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'It’s a good beginning' - Historical marker placed at Shockoe Hill African Burying Ground

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The Virginia Department of Historic Resources unveiled a historical highway marker for the Shockoe Hill African Burying Ground on Sunday afternoon.

The Shockoe Hill African Burying Ground, also known as Richmond’s Second African Burial Ground, was added to the Virginia Landmarks Register at DHR’s quarterly board meeting on March 17.

The site is believed to be the largest burial ground for free people of color and the enslaved in the U.S. with an estimated 22,000 people of African descent buried there.

“This is a very exciting moment,” said Lenora McQueen, the descendant of a person buried at the site. “It’s very meaningful to finally have this place have a marker and to be seen, to be known and no longer forgotten.”

McQueen came to Richmond four years ago to learn more about her fourth great-grandmother, Kitty Cary, an enslaved woman born in Virginia. At 1305 N. Fifth St., the only remnants of the burial ground where she was laid to rest was an abandoned service station and cracked pavement.

The Shockoe Hill African Burying Ground was established in 1816 for people of color and enslaved people. What began as two acres of land soon expanded to encompass up to 31 acres.

After closing in 1879 from overcrowding, the site has become one of Virginia’s most endangered historic sites. The addition of streets and railroads, the expansion of private projects and more have threatened the integrity of the site. Today, the DC2RVA passenger rail project and the proposed widening of Interstate 64 are active threats to the burial ground’s site.

The burying ground “has integrity of setting and feeling that are the result of its historic function as a cemetery for African American Richmonders, as well as its subsequent erasure from public memory and redevelopment during the 20th century,” according to the site’s historic register entry.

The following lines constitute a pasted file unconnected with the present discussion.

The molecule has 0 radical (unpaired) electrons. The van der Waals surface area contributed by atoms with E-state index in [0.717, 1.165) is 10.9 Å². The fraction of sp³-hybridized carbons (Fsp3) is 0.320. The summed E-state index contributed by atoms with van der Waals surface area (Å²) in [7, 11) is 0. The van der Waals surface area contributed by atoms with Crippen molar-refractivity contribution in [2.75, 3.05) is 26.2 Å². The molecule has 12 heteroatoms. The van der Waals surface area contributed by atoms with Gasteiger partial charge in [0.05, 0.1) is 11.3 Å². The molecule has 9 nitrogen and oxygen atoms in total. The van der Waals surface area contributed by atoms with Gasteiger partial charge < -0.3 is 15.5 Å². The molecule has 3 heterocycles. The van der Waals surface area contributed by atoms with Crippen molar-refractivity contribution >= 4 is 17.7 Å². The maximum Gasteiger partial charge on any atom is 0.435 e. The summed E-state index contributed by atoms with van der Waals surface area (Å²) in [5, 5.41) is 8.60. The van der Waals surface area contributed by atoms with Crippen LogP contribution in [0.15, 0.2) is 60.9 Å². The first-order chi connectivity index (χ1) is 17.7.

“There are still many, many threats to this burial ground,” McQueen said, “and there’s still a lot of work to be done. Still, it is the beginning, but it’s a good beginning.”

After discovering the site and its lack of recognition, McQueen became what Richmond Mayor Levar Stoney described as a “champion” for the burial ground. The unveiling of the marker at Shockoe Hill was to pay respects and honor the enslaved, Stoney said.

“I take my role not only as mayor seriously, but I take my role as a Black mayor in the former capital of the Confederacy seriously,” Stoney said. “And when you have moments like today, what I always recount is that there could always be another person in this seat. There could always be another person in our seats that don’t look like us for many generations, decades, ignoring and neglecting moments like this.”

The program for Virginia’s historical roadside markers was launched in 1927, making it the country’s oldest marker highway program, said Colita Nichols Fairfax, a Norfolk State University professor who also serves on the Virginia Board of Historic Resources.

In 1976, the state stopped funding new markers, meaning private organizations, historical societies, churches and more had to go through a rigorous application process to sponsor a new marker. The Shockoe Hill African Burying Ground marker, placed just by the road, received unanimous approval from the Board of Historic Resources at a board meeting in June 2021 and was sponsored by the Department of Historic Resources.

“Cemeteries have a deep and abiding connection to descendants,” Fairfax said. “The plan for this sacred space mirrors the plight of our sacred communities, mirrors what happened to Black communities in the 20th and 21st centuries. Years of systemic neglect, years of people removal, years of gentrification, but in spite of that, let us not stick in the trauma.”

During the ceremony, Livi Booker, a student at Maggie L. Walker Governor’s School, read an excerpt from the marker once it was revealed. The marker stands tall and can be seen clearly from the road.

“I think one of the things that I like best about programs like this is that we get to take a moment to determine the way in which we are going to engage in the totality of what this site represents to us as members of the city of Richmond, but also as a human family and how we expect to go forward with respect toward each other,” said Ana F. Edwards, chair of the Sacred Ground Historical Reclamation Project.

Twitter: @MaddyFitzWrites


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